OSTP announces National Microbiome Initiative
The White House Office of Science and Technology Policy announced a collaboration between federal agencies and the private sector to take a more cooperative approach to studying the microbiome of a range of ecosystems. The National Microbiome Initiative will focus on three specific goals: support interdisciplinary basic research; develop platform technologies to share information and knowledge; and expand participation through citizen science and public engagement.
NSF releases future vision for research
NSF director France Córdova has published a list of nine ideas intended to shape the foundation’s investments in the future. The list includes six research ideas:
• Harnessing data for twenty-first century science and engineering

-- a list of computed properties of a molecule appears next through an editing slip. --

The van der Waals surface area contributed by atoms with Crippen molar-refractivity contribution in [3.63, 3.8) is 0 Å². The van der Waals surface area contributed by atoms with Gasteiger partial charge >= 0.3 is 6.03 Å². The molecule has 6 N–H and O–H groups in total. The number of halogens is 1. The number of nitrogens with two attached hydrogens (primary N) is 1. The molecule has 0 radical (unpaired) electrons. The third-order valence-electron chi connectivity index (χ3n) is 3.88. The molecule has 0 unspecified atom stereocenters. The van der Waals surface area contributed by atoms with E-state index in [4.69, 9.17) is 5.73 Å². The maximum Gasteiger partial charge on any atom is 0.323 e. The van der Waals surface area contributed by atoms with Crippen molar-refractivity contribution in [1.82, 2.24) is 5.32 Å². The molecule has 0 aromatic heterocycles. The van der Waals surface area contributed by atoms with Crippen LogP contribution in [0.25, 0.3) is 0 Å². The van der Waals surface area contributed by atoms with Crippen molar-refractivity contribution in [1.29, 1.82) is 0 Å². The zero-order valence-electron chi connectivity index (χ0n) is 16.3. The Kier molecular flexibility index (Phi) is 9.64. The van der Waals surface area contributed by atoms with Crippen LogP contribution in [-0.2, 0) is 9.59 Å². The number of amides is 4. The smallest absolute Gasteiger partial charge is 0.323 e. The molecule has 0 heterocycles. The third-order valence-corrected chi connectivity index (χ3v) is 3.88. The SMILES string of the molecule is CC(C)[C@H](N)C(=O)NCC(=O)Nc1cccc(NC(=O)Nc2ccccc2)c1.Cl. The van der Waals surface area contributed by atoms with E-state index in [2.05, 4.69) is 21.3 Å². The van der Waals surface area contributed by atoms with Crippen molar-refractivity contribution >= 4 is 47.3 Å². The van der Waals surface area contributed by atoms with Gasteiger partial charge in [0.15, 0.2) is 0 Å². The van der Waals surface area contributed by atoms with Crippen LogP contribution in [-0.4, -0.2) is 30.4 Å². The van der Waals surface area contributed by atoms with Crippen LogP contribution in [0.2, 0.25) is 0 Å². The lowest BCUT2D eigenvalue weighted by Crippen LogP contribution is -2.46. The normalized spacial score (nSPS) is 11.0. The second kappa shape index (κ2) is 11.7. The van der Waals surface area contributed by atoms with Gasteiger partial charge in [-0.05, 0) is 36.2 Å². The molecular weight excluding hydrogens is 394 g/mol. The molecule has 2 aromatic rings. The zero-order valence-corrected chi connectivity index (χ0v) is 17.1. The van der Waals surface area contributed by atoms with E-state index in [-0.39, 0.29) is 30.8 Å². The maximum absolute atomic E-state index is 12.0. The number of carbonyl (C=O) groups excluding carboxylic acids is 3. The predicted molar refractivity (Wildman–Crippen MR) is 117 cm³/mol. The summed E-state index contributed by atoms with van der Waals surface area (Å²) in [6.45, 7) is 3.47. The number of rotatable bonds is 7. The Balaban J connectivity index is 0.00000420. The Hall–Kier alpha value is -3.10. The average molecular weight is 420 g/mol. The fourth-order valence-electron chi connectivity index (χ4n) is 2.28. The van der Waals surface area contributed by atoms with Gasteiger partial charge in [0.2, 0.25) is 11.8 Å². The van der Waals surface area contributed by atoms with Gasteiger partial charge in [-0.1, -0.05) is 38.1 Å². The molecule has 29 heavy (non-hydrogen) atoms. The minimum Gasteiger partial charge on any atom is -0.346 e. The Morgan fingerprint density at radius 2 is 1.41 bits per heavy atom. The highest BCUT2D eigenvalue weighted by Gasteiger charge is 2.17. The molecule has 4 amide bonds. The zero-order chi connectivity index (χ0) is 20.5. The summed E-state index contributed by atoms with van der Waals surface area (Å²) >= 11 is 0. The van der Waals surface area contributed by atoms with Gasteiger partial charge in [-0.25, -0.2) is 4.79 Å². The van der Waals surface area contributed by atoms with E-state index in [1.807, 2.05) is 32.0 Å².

• Shaping the new human-technology frontier
• Understanding the rules of life: predicting phenotype
• The quantum leap: leading the next quantum revolution
• Navigating the new Arctic
• Windows on the universe: the era of multi-messenger astrophysics
NSF reports increase in US graduate enrollment in science and engineering
NSF’s National Center for Science and Engineering Statistics (NCSES) released an updated report showing that the number of science and engineering (S&E) graduate students increased by 5.5% between 2013 and 2014, rising from 570,300 to 601,883. NCSES cites that much of this growth stems from a continuing increase in the enrollment of foreign graduate students on temporary visas, which grew by 7.4% between 2012 and 2013, and by 16.0% between 2013 and 2014. The report also finds that the number of S&E graduate students primarily supported by federal sources declined by 8.2% between 2009 and 2014, while those primarily on self-support increased by 26.7% during the same time period.